I work for a lead service introducing clients to designers every day. I have been doing design for 15+ years. I see common mistakes made by both the designer and the client. Hopefully if you are looking for a designer, this article will help you avoid making some of these common mistakes.
- Do not depend on a lead service company to guarantee designers.
Often clients ask me what requirements we place on a designer signing up to use our lead service. While we can remove designers from our website if they have been reported to the BBB or we received several verified complaints, we do not offer any guarantees in regards to the designers that use our service.
Just like if you had done a search through google, you will want to thoroughly investigate each company you are looking into. Different lead services have their own way of operating. Be sure to read each lead services policies.
- Don’t judge a book by its cover.
I see a lot of “professional” looking developer websites out there. Just because a website looks professional to you, does not guarantee the company is qualified to handle your project. A lot of times companies offer impressive looking, yet very vague or generic information on their website.
Look specifically for pages like “Testimonials” & “Meet The Team”. Take notice if the person you are talking to on the phone is the same person that is on the website. Look for examples of projects that have been successfully completed, read the details in their “Case Studies” and ask to speak to referrals. Find out how long they have been in business and check them out with the Better Business Bureau website.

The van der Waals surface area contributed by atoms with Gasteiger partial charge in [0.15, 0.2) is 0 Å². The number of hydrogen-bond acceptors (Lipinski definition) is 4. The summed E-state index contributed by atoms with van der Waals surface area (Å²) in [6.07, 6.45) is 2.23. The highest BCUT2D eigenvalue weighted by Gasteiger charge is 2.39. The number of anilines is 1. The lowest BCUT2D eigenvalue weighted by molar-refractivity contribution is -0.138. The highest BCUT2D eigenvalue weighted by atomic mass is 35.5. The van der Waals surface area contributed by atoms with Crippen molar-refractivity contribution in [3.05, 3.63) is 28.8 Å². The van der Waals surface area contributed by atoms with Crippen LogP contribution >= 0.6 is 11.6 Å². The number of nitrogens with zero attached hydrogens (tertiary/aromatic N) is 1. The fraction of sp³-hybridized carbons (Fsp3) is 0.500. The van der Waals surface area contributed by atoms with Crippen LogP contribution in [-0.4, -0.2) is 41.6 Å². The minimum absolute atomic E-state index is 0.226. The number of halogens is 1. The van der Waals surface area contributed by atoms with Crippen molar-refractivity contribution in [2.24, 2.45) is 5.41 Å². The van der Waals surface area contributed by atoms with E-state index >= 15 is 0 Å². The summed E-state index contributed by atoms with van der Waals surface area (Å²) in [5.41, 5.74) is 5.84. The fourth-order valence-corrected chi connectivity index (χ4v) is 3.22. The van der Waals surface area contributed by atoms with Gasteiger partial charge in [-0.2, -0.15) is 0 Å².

- Don’t rush through project planning.
Once you have done your research and you are competent that you have found the right designer for your project, you are ready to move forward.
Create a basic written description of your project to the best of your ability. So often client’s want to describe their project over the phone. Important requests get overlooked or forgotten and then you have a case of “your word against theirs”. Put everything in writing. It should be easy to do this with email. Make sure you have everything you want included in the one email and not spread out over 3 or 4 emails.
For example your project description may sound like this:
I am looking for a website designer to develop my new site. I need help with hosting. I would like to be able to edit the copy on the website myself. I will need custom graphics created for my website. My site will have 4 main pages. About Us, Order, Contact Us & Gallery. I will need to set up a shop to sell products on my site as well. I need help with social media like linking my site to facebook, twitter and instagram.
Once you have communicated to the designer what you are looking to accomplish expect receive something close to the following:
1. A detailed outline of the project broken down into phases and/or tasks.
2. A time estimate based on the project outline.
3. A ballpark figure based on the information provided.
- Never pay for all of it up front!